Six tips for a more sustainable holiday season courtesy of Menlo Spark

by Diane Bailey on November 17, 2019

Between Thanksgiving and the new year, Americans throw away 25% more trash. The season, fraught with over-indulgence and consumerism, can be made made more sustainable — and potentially less stressful. Here are seven tips to have a more eco-friendly holiday season.

-Reuse odds and ends for more environmentally friendly wrapping paper

There are many ways to wrap your gifts with more eco-friendly options. Through the year, save odds and ends like tissue paper, ribbons and boxes. Use old newspapers and maps to wrap your gifts, or invest in gift bags you reuse many times. Or forgo gifts, and give experiences instead!

-Go green with you holiday cards

Holiday cards are a great way to send season greetings to close family, but they often get thrown out after the holiday season. Think about using an e-card instead, or even sending text messages.

-Planning a party? Use reusable dishes to go zero waste

Substitute those single use plastic dishes for reusable ones Some cities, like Palo Alto, have Party Pack programs for people to borrow extra reusable dishes. Or, use what you have at home, or ask guests to bring their own. If you must go single use, use more eco-friendly alternatives like compostable bamboo utensils.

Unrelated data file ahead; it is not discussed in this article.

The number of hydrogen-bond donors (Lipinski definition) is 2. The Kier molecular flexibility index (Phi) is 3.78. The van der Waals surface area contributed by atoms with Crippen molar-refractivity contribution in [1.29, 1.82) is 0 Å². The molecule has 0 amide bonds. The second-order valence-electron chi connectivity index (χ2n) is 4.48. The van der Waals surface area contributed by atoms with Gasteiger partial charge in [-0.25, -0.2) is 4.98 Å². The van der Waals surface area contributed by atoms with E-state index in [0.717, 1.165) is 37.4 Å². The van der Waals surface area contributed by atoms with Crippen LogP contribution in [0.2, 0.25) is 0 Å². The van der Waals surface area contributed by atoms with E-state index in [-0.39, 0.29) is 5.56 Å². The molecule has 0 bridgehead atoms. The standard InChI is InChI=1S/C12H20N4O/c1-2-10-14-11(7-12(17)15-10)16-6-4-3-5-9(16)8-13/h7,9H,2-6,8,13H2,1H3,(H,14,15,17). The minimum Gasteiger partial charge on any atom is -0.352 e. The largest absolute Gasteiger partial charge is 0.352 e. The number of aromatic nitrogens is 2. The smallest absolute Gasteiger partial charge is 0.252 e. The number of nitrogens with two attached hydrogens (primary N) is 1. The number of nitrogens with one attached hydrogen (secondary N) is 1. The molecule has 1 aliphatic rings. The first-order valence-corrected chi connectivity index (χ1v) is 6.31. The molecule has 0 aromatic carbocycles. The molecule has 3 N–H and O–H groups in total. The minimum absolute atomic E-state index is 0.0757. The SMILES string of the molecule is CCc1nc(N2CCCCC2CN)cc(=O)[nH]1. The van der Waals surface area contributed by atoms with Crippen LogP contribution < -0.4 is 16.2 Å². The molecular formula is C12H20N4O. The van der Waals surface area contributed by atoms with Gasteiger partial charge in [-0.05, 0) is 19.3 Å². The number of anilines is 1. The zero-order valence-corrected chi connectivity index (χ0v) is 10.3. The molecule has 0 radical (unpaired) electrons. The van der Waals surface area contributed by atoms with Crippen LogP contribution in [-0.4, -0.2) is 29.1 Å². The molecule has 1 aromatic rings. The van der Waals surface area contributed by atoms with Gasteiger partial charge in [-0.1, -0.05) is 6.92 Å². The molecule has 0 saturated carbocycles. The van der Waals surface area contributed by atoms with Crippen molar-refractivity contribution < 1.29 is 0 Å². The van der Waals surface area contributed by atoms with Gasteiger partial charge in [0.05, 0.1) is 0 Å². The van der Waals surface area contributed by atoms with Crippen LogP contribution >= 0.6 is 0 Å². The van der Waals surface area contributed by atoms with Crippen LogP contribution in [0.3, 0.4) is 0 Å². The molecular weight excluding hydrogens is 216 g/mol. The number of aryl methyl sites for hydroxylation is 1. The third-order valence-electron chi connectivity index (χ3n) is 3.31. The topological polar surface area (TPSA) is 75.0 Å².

-Plan your vacation to a more sustainable location

Research vacation destinations with commitments to sustainability like energy efficiency, grey water recycling programs and biodegradable materials. If you are flying long distances, look into carbon offset programs.

-Use LED lights

LED lights use 1/10 the amount of electricity than normal holiday lights, while still looking great! They last longer, meaning more time between purchase and recycling.

-Reduce food waste

On average, Americans waste 5 million more pounds of food between Thanksgiving and the new year. Help reduce this by careful meal planning, eating leftovers, or donating extra food to your local homeless shelter. Skip the fruitcake entirely!

Diane Bailey is Executive Director of Menlo Spark, an independent nonprofit working to help Menlo Park become climate neutral by 2025,

One Comment

Cm November 17, 2019 at 5:14 pm

Great suggestions – thank you. If I need just a few extra wine glasses for a party I pick some up inexpensively at a local thrift store and then donate back afterwards. An added benefit is that the mismatches make it easy to keep track of your glass.

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